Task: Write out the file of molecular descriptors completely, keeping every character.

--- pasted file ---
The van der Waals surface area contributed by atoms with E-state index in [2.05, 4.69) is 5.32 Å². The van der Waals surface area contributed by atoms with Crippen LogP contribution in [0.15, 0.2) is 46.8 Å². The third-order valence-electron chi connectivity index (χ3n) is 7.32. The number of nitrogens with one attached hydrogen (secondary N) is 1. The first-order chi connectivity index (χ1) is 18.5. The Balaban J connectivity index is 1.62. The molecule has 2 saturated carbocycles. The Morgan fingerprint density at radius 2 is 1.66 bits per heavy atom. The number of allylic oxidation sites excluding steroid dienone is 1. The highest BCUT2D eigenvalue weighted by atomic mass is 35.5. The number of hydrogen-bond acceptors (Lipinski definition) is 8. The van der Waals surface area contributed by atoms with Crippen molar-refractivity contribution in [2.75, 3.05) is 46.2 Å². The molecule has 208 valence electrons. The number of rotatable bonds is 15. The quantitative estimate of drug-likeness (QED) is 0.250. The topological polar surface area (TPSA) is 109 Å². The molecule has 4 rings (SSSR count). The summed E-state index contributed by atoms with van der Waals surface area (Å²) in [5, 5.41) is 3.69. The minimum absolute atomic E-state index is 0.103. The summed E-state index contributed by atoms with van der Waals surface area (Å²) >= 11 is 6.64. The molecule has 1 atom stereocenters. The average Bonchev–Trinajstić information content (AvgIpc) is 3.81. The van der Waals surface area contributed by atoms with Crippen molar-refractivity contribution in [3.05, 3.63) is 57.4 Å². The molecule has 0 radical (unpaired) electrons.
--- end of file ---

The van der Waals surface area contributed by atoms with E-state index in [2.05, 4.69) is 5.32 Å². The van der Waals surface area contributed by atoms with Crippen LogP contribution in [0.15, 0.2) is 46.8 Å². The third-order valence-electron chi connectivity index (χ3n) is 7.32. The number of nitrogens with one attached hydrogen (secondary N) is 1. The first-order chi connectivity index (χ1) is 18.5. The Balaban J connectivity index is 1.62. The molecule has 2 saturated carbocycles. The Morgan fingerprint density at radius 2 is 1.66 bits per heavy atom. The number of allylic oxidation sites excluding steroid dienone is 1. The highest BCUT2D eigenvalue weighted by atomic mass is 35.5. The number of hydrogen-bond acceptors (Lipinski definition) is 8. The van der Waals surface area contributed by atoms with Crippen molar-refractivity contribution in [2.75, 3.05) is 46.2 Å². The molecule has 208 valence electrons. The number of rotatable bonds is 15. The quantitative estimate of drug-likeness (QED) is 0.250. The topological polar surface area (TPSA) is 109 Å². The molecule has 4 rings (SSSR count). The summed E-state index contributed by atoms with van der Waals surface area (Å²) in [5, 5.41) is 3.69. The minimum absolute atomic E-state index is 0.103. The summed E-state index contributed by atoms with van der Waals surface area (Å²) >= 11 is 6.64. The molecule has 1 atom stereocenters. The average Bonchev–Trinajstić information content (AvgIpc) is 3.81. The van der Waals surface area contributed by atoms with Crippen molar-refractivity contribution in [3.05, 3.63) is 57.4 Å². The molecule has 0 radical (unpaired) electrons.